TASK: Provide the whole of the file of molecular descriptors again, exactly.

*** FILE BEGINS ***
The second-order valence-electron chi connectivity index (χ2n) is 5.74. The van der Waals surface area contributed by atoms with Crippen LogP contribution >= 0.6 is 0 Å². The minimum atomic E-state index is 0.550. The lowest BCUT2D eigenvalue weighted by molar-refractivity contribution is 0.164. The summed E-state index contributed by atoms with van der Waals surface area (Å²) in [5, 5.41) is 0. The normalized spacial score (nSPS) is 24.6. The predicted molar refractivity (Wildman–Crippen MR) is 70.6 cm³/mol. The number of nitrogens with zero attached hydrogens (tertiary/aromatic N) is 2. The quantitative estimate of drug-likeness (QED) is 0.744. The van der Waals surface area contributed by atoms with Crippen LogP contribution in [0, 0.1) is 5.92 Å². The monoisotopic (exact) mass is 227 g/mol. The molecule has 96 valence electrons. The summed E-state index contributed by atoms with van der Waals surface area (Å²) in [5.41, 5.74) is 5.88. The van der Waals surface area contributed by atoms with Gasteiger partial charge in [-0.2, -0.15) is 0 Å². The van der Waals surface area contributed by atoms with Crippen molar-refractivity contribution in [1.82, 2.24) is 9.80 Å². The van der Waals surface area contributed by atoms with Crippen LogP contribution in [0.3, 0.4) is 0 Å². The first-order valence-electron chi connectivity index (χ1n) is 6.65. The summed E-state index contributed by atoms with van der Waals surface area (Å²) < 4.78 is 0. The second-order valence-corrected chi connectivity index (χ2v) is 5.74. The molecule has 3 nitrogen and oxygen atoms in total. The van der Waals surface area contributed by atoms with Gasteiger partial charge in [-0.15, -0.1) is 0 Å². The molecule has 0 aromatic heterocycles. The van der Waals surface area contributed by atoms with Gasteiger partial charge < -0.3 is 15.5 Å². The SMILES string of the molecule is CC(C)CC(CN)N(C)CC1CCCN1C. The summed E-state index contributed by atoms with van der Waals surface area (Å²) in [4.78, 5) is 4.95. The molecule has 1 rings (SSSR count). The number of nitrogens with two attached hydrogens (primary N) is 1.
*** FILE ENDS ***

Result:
The second-order valence-electron chi connectivity index (χ2n) is 5.74. The van der Waals surface area contributed by atoms with Crippen LogP contribution >= 0.6 is 0 Å². The minimum atomic E-state index is 0.550. The lowest BCUT2D eigenvalue weighted by molar-refractivity contribution is 0.164. The summed E-state index contributed by atoms with van der Waals surface area (Å²) in [5, 5.41) is 0. The normalized spacial score (nSPS) is 24.6. The predicted molar refractivity (Wildman–Crippen MR) is 70.6 cm³/mol. The number of nitrogens with zero attached hydrogens (tertiary/aromatic N) is 2. The quantitative estimate of drug-likeness (QED) is 0.744. The van der Waals surface area contributed by atoms with Crippen LogP contribution in [0, 0.1) is 5.92 Å². The monoisotopic (exact) mass is 227 g/mol. The molecule has 96 valence electrons. The summed E-state index contributed by atoms with van der Waals surface area (Å²) in [5.41, 5.74) is 5.88. The van der Waals surface area contributed by atoms with Gasteiger partial charge in [-0.2, -0.15) is 0 Å². The van der Waals surface area contributed by atoms with Crippen molar-refractivity contribution in [1.82, 2.24) is 9.80 Å². The van der Waals surface area contributed by atoms with Crippen LogP contribution in [0.3, 0.4) is 0 Å². The first-order valence-electron chi connectivity index (χ1n) is 6.65. The summed E-state index contributed by atoms with van der Waals surface area (Å²) < 4.78 is 0. The second-order valence-corrected chi connectivity index (χ2v) is 5.74. The molecule has 3 nitrogen and oxygen atoms in total. The van der Waals surface area contributed by atoms with Gasteiger partial charge in [-0.15, -0.1) is 0 Å². The molecule has 0 aromatic heterocycles. The van der Waals surface area contributed by atoms with Gasteiger partial charge < -0.3 is 15.5 Å². The SMILES string of the molecule is CC(C)CC(CN)N(C)CC1CCCN1C. The summed E-state index contributed by atoms with van der Waals surface area (Å²) in [4.78, 5) is 4.95. The molecule has 1 rings (SSSR count). The number of nitrogens with two attached hydrogens (primary N) is 1.